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Portable Food Part (3)

3

Category : Food

The one time I went backpacking with my friend Chris, I found out what it’s like to go the “all-natural way,” as he calls it. He wears wool, sleeps on a sheepskin after wrapping himself in a wool blanket, and cooks in a black iron pot on open flames. “All natural,” I found out, also applies to his cotton food bag with rawhide drawstring: the contents include cornmeal and flour, beans and dried meat, maybe a few raisins. Chris likes to experience the backcountry much like the grisly mountain men did in the early 1800s. In those days of yore, there was a lot of truly wild and rugged land to wander through, and wilderness adventures lasted for many months, even years. The original outdoorsmen saw food as fuel, rather than as an epicurean delight. Not that the first “backpackers”–the ranks included Native Americans, explorers, soldiers, pioneers, cowboys, as well as trappers–despised a tasty meal. Just the opposite, I reckon. Those who spent most of their days outdoors learned to whip up a culinary delight or two from some seriously basic foodstuffs, like dried beans and meat (satisfied the protein needs), plus flour, various forms of oats and grains, and cornmeal. Dried fruit, sugar, pepper, salt, and fat straight from the carcass of a fresh kill also figured into the daily menu, and all in all, these travelers managed to maintain a balanced, albeit predictable, diet that kept them relatively healthy.

Since that excursion with Chris, I’ve been intrigued by the prospect of making dinner from similarly slim pickins and have experimented with recipes gleaned from the pages of history. The resulting foods offer interesting variations on the traditional trail diet, not to mention edibles that’ll outlast your favorite pair of boots.

Recipes

Snack

Corn Dodgers

 

Recipe Ingredients

  • 2 Cups cornmeal
  • 1/2 Teaspoon salt
  • 2 Teaspoons baking powder
  • 2 Tablespoons butter
  • 2/3 Cup reconstituted milk
  • 2/3 oil

Serves: 8

 

Cornmeal packed small and light, making it the favored way for pioneers to lug the yellow grain cross-country. Johnnycakes, or hoecakes, were baked yummies of cornmeal mixed with a dollop of bear grease or lard. My personal favorites, corn dodgers, are easy to make on the trail and were eaten by many a U.S. infantry man.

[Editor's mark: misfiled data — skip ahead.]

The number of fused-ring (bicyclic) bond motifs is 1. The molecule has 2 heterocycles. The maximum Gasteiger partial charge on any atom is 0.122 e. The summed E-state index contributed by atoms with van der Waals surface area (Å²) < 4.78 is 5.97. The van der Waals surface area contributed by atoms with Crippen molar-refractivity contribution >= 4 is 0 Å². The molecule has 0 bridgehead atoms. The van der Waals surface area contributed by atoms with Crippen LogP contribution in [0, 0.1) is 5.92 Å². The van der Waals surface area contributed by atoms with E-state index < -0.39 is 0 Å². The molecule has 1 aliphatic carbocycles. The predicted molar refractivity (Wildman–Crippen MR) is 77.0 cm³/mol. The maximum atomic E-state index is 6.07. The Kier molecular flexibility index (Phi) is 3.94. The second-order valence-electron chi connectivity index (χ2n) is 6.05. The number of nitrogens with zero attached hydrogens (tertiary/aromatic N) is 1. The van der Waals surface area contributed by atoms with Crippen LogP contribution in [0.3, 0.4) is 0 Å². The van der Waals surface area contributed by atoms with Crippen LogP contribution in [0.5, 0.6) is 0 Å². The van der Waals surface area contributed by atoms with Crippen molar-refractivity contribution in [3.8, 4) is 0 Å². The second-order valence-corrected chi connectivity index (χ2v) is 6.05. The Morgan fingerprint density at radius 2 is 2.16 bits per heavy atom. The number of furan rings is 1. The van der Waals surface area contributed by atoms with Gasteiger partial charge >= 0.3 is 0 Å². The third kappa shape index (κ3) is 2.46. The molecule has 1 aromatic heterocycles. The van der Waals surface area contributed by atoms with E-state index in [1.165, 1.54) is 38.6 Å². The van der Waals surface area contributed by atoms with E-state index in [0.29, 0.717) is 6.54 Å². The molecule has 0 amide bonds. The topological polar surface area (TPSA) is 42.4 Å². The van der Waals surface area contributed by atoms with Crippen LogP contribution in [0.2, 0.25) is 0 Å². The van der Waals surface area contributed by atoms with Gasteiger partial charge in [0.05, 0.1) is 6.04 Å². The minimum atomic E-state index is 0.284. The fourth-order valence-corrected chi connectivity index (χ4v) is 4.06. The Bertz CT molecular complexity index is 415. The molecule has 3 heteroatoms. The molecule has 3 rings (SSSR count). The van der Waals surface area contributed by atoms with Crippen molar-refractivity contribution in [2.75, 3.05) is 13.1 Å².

At Home: Combine the dry ingredients in a zipper-lock bag.

In Camp: Soften the butter and stir into dry mixture. Add milk. Form into “dodgers,” flat, thin patties or tiny bullet-shaped loaves. Fry in a pan of hot oil until both sides are brown. Yield: 20 2-inch dodgers.

Lunch Side Dish

Corn Dodgers (Old Way)

 

Recipe Ingredients

  • 2 Cups cornmeal
  • 2/3 Teaspoon salt
  • 2 Tablespoons bacon drippings
  • 2/3 Cup milk

Serves: 8

 

Cornmeal packed small and light, making it the favored way for pioneers to lug the yellow grain cross-country. Johnnycakes, or hoecakes, were baked yummies of cornmeal mixed with a dollop of bear grease or lard. My personal favorites, corn dodgers, are easy to make on the trail and were eaten by many a U.S. infantry man.

Dinner Side Dish

Cowboy Beans

 

Recipe Ingredients

  • 1 1/2 Cups dried pinto beans
  • 1/2 Tablespoon seasoned salt
  • 1/2 Teaspoon lemon pepper
  • 1/2 Teaspoon onion powder
  • 1 Tablespoon Worcestershire sauce
  • 1 Dash hot sauce
  • 3 Cups water

Serves: 6

 

Head ‘em up, move ‘em out, git along little dogie. The great cattle-drive era of the West lasted only about 20 years or so in reality, and another 50 (so far) on TV and in movies. The cattlemen’s menu was dominated by beef, bread, and beans, which explains the blaze on many a saddle.

At Home: Place the beans, seasoned salt, lemon pepper, and onion powder in a zipper-lock bag.

In Camp: Place bean mixture, Worcestershire and pepper sauces, and water in a pot and bring to a boil. Simmer about 5 minutes.

Dinner Side Dish

Cowboy Beans (Old Way)

 

Recipe Ingredients

  • 2 Pounds pinto beans
  • 2 Pounds salt pork
  • 2 onions, finely chopped
  • 4 Tablespoons sugar
  • 2 green chiles, chopped (optional)
  • 2 tomato

Serves: 6

 

Head ‘em up, move ‘em out, git along little dogie. The great cattle-drive era of the West lasted only about 20 years or so in reality, and another 50 (so far) on TV and in movies. The cattlemen’s menu was dominated by beef, bread, and beans, which explains the blaze on many a saddle.